As Turkey celebrates its 91st anniversary as an independent state since Mustafa Kemal Ataturk forged a modern republic from the ruins of the Ottoman Empire, much of today’s tumult in its region is eerily reminiscent. Having once ruled from Istanbul through Baghdad, Cairo, Damascus, Jerusalem to Tripoli, no country has more at stake than Turkey; and no leader has more to prove than its first popularly elected president: Recep Tayyip Erdoğan, who has always sought to overturn the effects of early Republican Kemalism. Claiming that his domestic win was a victory for all these regional capitals he even stated that, “The only loser is the status quo.” Having set 2023, Turkey’s centennial, as the deadline for his ambitious slate of reforms, Erdoğan will be celebrating this Republic Day as the first president outside of Ataturk’s shadow as he plans for the next decade ahead.
In the last decade, under Erdoğan and the Justice and Development Party’s (AKP) rule, momentous strides in development, together with an increase in Ankara’s political activism abroad, have undoubtedly positioned Turkey as an emerging power. The weakening of the traditional centers of Arab influence, namely Iraq, Egypt and Syria, has also heightened Turkey’s role in regional and global affairs. Unfortunately, the future risks looking a lot like the past. Two recurrent themes—the over-concentration of executive power and destabilizing dynamics of exclusionary nationalism—have remained perennial features of Turkish politics and could again hinder Turkey’s ability to lead. Therefore as modern Turkish leaders look towards its centennial as a moment of global arrival, learning from the past and not repeating certain mistakes will be critical for reaching the full potential of this “new Turkey.”
Kemalist policies of the 1920s and 1930s, just like the AKP’s recent accomplishments, were initially lauded for making phenomenal strides in terms of development and infrastructure. At its root, however, the Kemalist project was deeply marred by a tendency to aggressively silence opponents, to concentrate too much power at the very top, and to use that power to quash minority rights and majority freedoms. The running narrative among the AKP’s critics today claims that a similar, albeit more gradual, dynamic is again at play, as the current regime has eroded institutional checks-and-balances and eliminated its domestic competitors one by one.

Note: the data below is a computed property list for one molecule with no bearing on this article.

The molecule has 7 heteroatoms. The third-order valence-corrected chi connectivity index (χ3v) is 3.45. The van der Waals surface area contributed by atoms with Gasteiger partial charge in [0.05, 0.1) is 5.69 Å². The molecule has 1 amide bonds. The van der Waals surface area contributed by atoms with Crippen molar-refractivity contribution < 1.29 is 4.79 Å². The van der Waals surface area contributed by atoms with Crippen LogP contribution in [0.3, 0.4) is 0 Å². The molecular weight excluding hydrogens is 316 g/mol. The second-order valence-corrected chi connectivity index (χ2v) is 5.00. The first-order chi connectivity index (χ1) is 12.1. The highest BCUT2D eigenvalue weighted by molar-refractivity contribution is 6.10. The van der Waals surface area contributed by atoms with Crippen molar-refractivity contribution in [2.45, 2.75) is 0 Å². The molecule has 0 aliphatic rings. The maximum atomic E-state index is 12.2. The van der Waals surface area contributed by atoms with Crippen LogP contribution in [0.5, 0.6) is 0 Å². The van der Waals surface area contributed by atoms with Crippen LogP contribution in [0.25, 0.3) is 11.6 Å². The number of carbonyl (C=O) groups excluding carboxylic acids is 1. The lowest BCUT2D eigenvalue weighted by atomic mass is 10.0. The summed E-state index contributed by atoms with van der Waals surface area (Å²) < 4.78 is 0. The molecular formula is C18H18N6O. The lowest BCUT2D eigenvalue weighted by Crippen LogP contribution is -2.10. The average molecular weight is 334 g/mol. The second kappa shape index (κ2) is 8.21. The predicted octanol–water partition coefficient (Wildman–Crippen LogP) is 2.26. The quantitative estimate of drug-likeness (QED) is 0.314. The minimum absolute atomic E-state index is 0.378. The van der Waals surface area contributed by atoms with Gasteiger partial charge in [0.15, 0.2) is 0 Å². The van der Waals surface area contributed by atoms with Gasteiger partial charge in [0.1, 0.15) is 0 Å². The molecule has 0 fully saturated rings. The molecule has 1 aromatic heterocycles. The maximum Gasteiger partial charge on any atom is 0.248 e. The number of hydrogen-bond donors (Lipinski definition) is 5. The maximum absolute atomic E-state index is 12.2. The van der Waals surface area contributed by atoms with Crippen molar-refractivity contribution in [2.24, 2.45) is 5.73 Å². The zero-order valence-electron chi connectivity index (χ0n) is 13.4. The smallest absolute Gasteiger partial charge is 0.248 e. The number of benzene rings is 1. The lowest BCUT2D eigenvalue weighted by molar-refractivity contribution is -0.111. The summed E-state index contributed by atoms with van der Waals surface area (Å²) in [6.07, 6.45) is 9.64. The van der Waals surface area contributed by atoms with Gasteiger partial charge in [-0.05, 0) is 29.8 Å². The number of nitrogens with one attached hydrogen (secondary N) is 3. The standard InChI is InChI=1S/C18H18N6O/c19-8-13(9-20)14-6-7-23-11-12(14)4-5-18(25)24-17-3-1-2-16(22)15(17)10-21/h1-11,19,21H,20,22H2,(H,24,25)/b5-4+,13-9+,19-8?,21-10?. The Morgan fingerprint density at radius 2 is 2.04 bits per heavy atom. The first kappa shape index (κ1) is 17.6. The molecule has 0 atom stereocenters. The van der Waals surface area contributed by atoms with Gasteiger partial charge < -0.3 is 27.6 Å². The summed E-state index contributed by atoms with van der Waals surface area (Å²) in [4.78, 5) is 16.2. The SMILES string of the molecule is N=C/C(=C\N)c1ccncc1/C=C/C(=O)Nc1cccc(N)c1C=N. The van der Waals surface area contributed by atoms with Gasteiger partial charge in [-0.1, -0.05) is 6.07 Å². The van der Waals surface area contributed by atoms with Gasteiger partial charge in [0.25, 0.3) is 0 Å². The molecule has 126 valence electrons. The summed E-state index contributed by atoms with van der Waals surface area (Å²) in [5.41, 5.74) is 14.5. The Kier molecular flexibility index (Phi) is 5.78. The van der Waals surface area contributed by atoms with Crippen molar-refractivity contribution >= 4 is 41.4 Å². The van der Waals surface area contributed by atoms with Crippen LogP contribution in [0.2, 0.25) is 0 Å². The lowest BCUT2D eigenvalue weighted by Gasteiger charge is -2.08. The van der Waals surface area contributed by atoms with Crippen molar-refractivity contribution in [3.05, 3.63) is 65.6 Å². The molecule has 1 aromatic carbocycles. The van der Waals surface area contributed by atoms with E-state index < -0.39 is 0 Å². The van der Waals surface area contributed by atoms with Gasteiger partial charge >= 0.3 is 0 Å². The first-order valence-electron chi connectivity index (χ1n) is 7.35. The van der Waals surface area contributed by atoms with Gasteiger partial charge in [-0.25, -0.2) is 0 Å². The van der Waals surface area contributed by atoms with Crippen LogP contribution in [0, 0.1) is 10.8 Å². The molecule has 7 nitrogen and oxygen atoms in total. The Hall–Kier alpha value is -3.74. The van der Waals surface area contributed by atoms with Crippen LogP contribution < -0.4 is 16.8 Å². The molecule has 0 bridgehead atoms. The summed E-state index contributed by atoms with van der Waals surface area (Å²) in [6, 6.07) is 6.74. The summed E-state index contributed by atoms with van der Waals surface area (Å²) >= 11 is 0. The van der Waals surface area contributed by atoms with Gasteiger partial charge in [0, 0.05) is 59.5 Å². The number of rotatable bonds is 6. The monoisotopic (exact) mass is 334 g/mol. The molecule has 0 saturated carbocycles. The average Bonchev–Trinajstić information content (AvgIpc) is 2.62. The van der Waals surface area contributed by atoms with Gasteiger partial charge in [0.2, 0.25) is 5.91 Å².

According to its opponents, the AKP first decimated the capacity of the Kemalist old-guard in an unrelenting dragnet of court cases launched under Prime Minister Erdoğan’s tenure in 2007 to root out “enemies of the state.” The Turkish military’s ability to intervene in politics was dramatically reduced as a result. Next, came the widely publicized rupture between the AKP and its long-time ally, the ever-elusive Gulen Movement in late 2013. The AKP’s victory in this battle was recently cemented by two developments. The first was Erdoğan’s unequivocal victory as the first popularly elected president last month. The second, and much less publicized, centered around a consolidation of AKP power within the state, including the September nationalization of the Foreign Economic Relations Board (DEIK) and the October 12 mini-elections of Turkey’s Supreme Board of Judges and Prosecutors (HSYK), a body tasked with overseeing promotions and disciplinary actions for judges and prosecutors. 15 of 22 HSYK members are now openly backed by the AKP government, limiting the Gulenists’ ability to challenge the regime through the judiciary, once a major power base for the movement. Simultaneously, Kurdish groups within Turkey are taking to the street, alleging that the AKP’s failure to rescue Syrian Kurds in Kobane means that the government has turned on them too and as a result the cease-fire with the PKK could unravel.
Three factors have made the Turkish government’s creeping over-centralization of executive power and exclusionary nationalism difficult for outsiders to decipher and/or acknowledge.
First, the West’s obsession with understanding the rise of “moderate” Islam caused many analysts to disregard the plight of Turkey’s besieged opposition. Studying the political fortunes of old guard Kemalists with blood on their hands and a penchant for military coups was simply not in vogue among Western scholars in the last decade. The academy (as well as Washington and the media for that matter) found “moderate” Islamists who embraced capitalism and European Union membership to be much more fascinating and attention-worthy. There was also the fleeting hope that Turkey under the AKP could serve as a model for Muslim countries in transition from Tunisia to Indonesia.